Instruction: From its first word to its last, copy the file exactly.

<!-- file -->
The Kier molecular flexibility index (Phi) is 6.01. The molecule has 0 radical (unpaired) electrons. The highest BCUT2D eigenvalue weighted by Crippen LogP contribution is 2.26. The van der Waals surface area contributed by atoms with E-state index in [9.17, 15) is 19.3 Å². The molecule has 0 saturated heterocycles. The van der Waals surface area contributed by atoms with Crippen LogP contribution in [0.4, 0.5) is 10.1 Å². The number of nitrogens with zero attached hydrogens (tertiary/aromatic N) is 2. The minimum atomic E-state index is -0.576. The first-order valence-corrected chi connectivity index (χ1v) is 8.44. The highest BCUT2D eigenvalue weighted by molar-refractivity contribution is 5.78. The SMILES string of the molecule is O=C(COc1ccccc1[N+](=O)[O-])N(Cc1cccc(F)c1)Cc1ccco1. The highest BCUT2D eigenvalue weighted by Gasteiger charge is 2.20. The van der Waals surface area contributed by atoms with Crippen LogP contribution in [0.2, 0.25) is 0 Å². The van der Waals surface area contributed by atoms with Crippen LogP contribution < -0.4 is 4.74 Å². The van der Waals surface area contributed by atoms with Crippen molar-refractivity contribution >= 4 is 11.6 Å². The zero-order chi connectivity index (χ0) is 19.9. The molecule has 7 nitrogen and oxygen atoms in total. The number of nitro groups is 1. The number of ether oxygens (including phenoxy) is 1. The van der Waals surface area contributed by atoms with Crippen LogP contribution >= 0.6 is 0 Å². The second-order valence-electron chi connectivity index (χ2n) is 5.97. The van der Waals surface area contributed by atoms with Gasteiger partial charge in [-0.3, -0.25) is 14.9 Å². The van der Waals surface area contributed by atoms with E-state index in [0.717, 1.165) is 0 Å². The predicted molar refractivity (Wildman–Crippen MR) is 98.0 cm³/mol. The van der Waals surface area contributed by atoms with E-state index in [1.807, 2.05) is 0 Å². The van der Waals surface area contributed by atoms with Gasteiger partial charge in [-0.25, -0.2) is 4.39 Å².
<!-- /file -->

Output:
The Kier molecular flexibility index (Phi) is 6.01. The molecule has 0 radical (unpaired) electrons. The highest BCUT2D eigenvalue weighted by Crippen LogP contribution is 2.26. The van der Waals surface area contributed by atoms with E-state index in [9.17, 15) is 19.3 Å². The molecule has 0 saturated heterocycles. The van der Waals surface area contributed by atoms with Crippen LogP contribution in [0.4, 0.5) is 10.1 Å². The number of nitrogens with zero attached hydrogens (tertiary/aromatic N) is 2. The minimum atomic E-state index is -0.576. The first-order valence-corrected chi connectivity index (χ1v) is 8.44. The highest BCUT2D eigenvalue weighted by molar-refractivity contribution is 5.78. The SMILES string of the molecule is O=C(COc1ccccc1[N+](=O)[O-])N(Cc1cccc(F)c1)Cc1ccco1. The highest BCUT2D eigenvalue weighted by Gasteiger charge is 2.20. The van der Waals surface area contributed by atoms with Crippen LogP contribution in [0.2, 0.25) is 0 Å². The van der Waals surface area contributed by atoms with Crippen LogP contribution < -0.4 is 4.74 Å². The van der Waals surface area contributed by atoms with Crippen molar-refractivity contribution >= 4 is 11.6 Å². The zero-order chi connectivity index (χ0) is 19.9. The molecule has 7 nitrogen and oxygen atoms in total. The number of nitro groups is 1. The number of ether oxygens (including phenoxy) is 1. The van der Waals surface area contributed by atoms with Crippen LogP contribution >= 0.6 is 0 Å². The second-order valence-electron chi connectivity index (χ2n) is 5.97. The van der Waals surface area contributed by atoms with Gasteiger partial charge in [-0.3, -0.25) is 14.9 Å². The van der Waals surface area contributed by atoms with E-state index in [0.717, 1.165) is 0 Å². The predicted molar refractivity (Wildman–Crippen MR) is 98.0 cm³/mol. The van der Waals surface area contributed by atoms with E-state index in [1.807, 2.05) is 0 Å². The van der Waals surface area contributed by atoms with Gasteiger partial charge in [-0.25, -0.2) is 4.39 Å².